Seven Words to Change Your Life: Are You Ready to Make a Decision?
Kimberly Anne Evans spent her life using food as a friend, confidant and comforter. She estimates now that she ate about 9,000 calories a day. When she was 39 years old, her weight was 347 pounds, and she knew that she was slowly killing herself with food. Then a friend loaned her a DVD of The Phantom of the Opera.” She was moved by the Phantom’s status as an outcast, craving human contact and love.
“Gerard Butler’s portrayal of the Phantom changed my life,” she said on the Today Show. “His talent woke me up from my food coma. From that moment on, my soul was alive.”
Kimberly had never dieted before, but in the two years that followed, Kimberly completely changed her eating and exercise habits. Today, she weighs 136 pounds, and is living a full life at last.
What made the difference for Kimberly? Are there subliminal messages embedded in the DVD version of the Phantom? Does Gerard Butler have some magical power over food-addicted women? Are the tones and harmonies of Andrew Lloyd Weber’s music so rich that a person loses all interested in the satisfaction of food?
It’s as simple as this: Kimberly made a decision.
In this series of blogs, I’m telling you about the Seven Words To Change Your Life, and today’s word is “Decision.” This is a powerful word, because it signifies a change in the direction you’re headed, and even, in a very real sense, who you are. If you’re defined at all by your purpose, you redefine yourself by setting on a course of action. A decision can literally change your life.
Making a decision can be frightening because you can’t be sure of the outcome. But failing to make a decision is a decision in itself, and can often lead to the worst possible outcome. So accept that you can’t know everything, and then consider the following steps to make the best possible decision:
- Gather good information. You can’t know everything, but get all the reliable information that you can.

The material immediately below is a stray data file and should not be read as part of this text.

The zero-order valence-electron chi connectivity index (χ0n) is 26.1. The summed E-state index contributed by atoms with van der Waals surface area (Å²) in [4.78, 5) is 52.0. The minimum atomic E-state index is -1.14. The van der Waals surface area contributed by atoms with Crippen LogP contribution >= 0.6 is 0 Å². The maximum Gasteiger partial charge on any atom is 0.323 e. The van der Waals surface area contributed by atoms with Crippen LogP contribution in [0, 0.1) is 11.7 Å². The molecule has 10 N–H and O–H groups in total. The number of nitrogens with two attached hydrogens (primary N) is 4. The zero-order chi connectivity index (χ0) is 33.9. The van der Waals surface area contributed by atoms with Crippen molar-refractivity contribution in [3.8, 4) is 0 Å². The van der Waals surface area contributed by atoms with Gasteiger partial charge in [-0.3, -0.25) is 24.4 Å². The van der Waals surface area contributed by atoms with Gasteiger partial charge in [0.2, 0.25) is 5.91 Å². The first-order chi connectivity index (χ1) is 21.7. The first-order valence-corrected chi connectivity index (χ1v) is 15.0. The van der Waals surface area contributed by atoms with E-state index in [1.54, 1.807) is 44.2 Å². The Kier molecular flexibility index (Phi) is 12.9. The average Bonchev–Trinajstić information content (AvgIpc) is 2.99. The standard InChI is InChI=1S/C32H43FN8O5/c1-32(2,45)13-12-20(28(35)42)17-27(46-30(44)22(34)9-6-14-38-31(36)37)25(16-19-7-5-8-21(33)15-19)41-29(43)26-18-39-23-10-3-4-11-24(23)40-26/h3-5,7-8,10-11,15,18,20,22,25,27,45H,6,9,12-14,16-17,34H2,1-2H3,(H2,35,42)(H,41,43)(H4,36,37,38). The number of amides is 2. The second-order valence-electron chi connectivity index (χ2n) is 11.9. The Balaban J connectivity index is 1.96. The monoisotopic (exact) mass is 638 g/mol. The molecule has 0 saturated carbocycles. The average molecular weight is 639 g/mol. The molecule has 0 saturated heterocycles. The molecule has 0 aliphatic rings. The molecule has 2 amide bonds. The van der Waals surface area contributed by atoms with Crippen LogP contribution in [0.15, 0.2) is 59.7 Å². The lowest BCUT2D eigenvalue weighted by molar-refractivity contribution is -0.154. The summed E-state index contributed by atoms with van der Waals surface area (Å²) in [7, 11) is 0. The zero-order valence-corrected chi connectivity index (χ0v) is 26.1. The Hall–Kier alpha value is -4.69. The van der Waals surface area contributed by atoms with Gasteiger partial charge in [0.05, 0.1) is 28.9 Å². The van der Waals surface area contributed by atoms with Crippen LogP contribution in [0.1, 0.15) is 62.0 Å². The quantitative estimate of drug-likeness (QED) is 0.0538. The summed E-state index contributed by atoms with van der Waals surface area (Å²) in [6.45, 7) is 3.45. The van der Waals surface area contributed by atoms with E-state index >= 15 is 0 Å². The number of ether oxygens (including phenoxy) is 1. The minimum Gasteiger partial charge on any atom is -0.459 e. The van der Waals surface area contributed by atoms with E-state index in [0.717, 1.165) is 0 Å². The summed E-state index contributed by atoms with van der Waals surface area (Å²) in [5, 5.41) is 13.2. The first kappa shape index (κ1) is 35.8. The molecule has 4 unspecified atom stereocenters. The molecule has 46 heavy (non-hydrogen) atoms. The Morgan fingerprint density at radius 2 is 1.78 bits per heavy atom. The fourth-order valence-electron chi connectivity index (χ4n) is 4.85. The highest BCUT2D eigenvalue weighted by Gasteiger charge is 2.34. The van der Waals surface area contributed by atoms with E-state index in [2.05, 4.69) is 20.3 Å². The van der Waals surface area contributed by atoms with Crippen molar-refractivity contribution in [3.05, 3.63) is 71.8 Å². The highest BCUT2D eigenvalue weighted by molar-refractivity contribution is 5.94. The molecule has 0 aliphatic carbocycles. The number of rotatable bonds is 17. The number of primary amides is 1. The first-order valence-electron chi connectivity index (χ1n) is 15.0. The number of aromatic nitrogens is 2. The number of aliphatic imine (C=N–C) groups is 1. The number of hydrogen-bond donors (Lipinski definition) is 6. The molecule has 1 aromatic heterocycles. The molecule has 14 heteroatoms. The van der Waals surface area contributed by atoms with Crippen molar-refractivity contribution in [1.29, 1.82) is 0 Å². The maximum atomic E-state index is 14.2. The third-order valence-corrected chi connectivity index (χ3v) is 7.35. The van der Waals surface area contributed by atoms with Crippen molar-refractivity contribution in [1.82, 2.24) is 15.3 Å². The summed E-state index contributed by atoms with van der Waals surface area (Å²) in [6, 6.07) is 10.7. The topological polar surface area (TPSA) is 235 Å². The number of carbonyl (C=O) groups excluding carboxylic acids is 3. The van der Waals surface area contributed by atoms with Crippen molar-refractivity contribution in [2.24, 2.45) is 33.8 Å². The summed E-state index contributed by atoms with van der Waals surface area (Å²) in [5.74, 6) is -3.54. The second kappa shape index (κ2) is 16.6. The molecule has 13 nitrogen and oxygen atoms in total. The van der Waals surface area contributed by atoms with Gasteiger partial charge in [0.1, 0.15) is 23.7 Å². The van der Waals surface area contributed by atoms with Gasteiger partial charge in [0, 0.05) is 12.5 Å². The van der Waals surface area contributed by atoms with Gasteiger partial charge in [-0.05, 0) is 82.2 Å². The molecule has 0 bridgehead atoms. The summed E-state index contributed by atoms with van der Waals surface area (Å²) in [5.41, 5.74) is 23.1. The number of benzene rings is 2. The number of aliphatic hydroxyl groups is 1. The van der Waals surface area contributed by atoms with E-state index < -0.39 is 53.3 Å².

- Have an endpoint to gathering information. At some point you have to take what you know and simply go with it.
- Ask yourself what options you actually have. If you remember, last week we talked about how there are often more choices than you realize. In decision making, make sure that you see all the options as well before embarking on a course of action.
- Explore the alternatives: Go there, touch it, try it. If you’re considering relocating, visit the possible new location and allow enough time to really get a sense of it. If you’re considering changing vendors, hire the new vendor for a small job on a temporary basis to get a sense of how they work.
- Be prepared to make revisions and corrections. You don’t know all the information, but more information may come after you’ve made your decision. Accept course corrections as part of the journey, instead of assuming that you somehow failed or made the wrong decision initially.
- If you learn later that another decision might have given you a better outcome, don’t allow yourself to feel like a failure. Learn what you can from the experience and move on.
Once you’ve made your decision, you, like Kimberly, can change your life and move forward on your journey toward success as you define it without constantly second guessing yourself. As Kimberly said, “You know it’s going to take a long time, but you’re so happy throughout it . . . the happiness is there through the whole thing.”
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